John Noble

Miss Fisher’s Murder Mysteries (2012) s02e13 – Murder Under the Mistletoe

Murder Under the Mistletoe is the “Miss Fisher’s” Christmas (in July) special I obviously needed but didn’t know I needed. The episode opens with Essie Davis taking the girls—Ashleigh Cummings, Miriam Margolyes, Tammy Macintosh—to a ski lodge; Southern Hemisphere, snowy summers. But when they get there, of course there’s a murder—people are finally giving Davis crap for finding murder wherever she goes—and then they get snowed in. So everyone’s trapped up there with a killer.

Lots of great suspects—Simon Burke, Greg Saunders, George Shevtsov, Alicia Gardiner, Sylvie de Crespigny. There’s also teenager Emily Milledge, who proves you can be Goth in the 1920s. There’s a big backstory—there was a mine collapse in 1919 and it killed a bunch of the workers; widow de Crespigny married mine co-manager Burke; who does he co-manage the mine with—Margolyes. There’s a lot of good Margolyes stuff this episode. Anyway… Milledge is de Crespigny’s daughter.

There are secrets and flashbacks and Ruby Rees coming home from school early and having to hang out with the boys (Richard Bligh, Travis McMahon, and Anthony J. Sharpe, which is adorable). Plus Macintosh gets a bunch to do and not just doctor stuff.

Great direction from Tony Tilse, really fun script from Elizabeth Coleman.

Nathan Page and Hugo Johnstone-Burt brave the snow storm to get to the lodge and assist in the investigation, but the episode focuses on the multiple suspects and the entire cast being in grave danger. There are numerous murders throughout, including one with a complicated Rube Goldberg setup to get the job done.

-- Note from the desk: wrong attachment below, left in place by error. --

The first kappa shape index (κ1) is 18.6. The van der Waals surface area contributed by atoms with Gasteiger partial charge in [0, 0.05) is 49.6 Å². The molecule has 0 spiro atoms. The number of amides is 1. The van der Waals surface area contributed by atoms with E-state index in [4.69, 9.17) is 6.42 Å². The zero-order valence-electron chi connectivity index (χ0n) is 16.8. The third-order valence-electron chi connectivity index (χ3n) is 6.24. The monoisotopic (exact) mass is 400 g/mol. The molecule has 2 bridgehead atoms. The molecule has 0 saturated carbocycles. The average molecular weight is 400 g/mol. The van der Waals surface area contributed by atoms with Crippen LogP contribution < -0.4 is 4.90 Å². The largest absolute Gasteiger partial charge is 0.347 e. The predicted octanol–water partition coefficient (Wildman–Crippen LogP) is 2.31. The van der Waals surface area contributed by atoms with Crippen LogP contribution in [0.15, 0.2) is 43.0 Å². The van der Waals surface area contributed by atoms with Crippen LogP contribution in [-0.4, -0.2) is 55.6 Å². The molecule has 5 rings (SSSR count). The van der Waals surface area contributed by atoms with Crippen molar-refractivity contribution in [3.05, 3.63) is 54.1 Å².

Really good villain.

Great postscript with the titular mistletoe figuring in.

It’s a perfect Christmas special.

Also—there’s a John Noble cameo; he plays Margoyles’s since deceased husband in the flashback scenes. It’s very cute to see Margoyles opposite a husband.

Oh, and Cummings—she’s doing the full investigating again. “Miss Fisher’s” season two—with this episode as its victory lap—did a lot of character development on Cummings. Did a little on everyone else, but a lot on her and rarely spotlighted it, just let it happen. Very nicely done indeed.

Hunters (2020) s01e04 – The Pious Thieves

The best part of this episode is Dylan Baker getting pissed off Lena Olin is cutting him out of the Nazi plans and scheming to get back into them. Baker’s stunt-casting, more so than even Pacino (who, playing a Jewish Holocaust survivor in old age is the heaviest lifting Pacino’s had to do in a mainstream part in, what, decades), and it’s great to see Baker do his thing. I mean, it’s a little iffy because you’re rejoicing in his evil Nazi bastard being angry he doesn’t get to be a more evil Nazi bastard but… Baker’s amazing at being evil. What can you do.

Baker’s plot line has him manipulating politician Becky Ann Baker, who’s fine and maybe even good, but not really enough to stand-off against Baker. I’m not sure anyone on “Hunters” is enough to stand-off against Baker. I’ll have to see Pacino do it to believe it.

Then the main plot. The main plot is Pacino and the gang breaking into Nazi banker John Noble’s bank, where the bad guys have a safety deposit box. It’s going to be an intricate plan and require a lot from the team. It feels a little like Inside Man during the heist preparation scenes but not during the actual execution because it turns out the team isn’t all that great at the heist thing. There aren’t cracks so much as the team is a bunch of amateurs. Outside Kate Mulvany, who’s a little better this episode when she’s got to narrate some Holocaust flashbacks for Logan Lerman so Lerman has another chance to realize the Nazis were actual bad guys and not just misled padawans or whatever.

Lerman also talks to Jerrika Hinton, who continues to lose presence in the show.

There’s a good showdown scene between Pacino and Noble to round off the episode.

The episode’s also got a recurring flashback with A.J. Shively and Anna Ewelina as star-crossed lovers during the Holocaust but it’s just to later emphasize Lerman’s lack of understanding, complete with some Schindler’s List black and white stylizing. “Hunters” nicely doesn’t shy away from being a lot but occasionally it’s way too comfortable about it.

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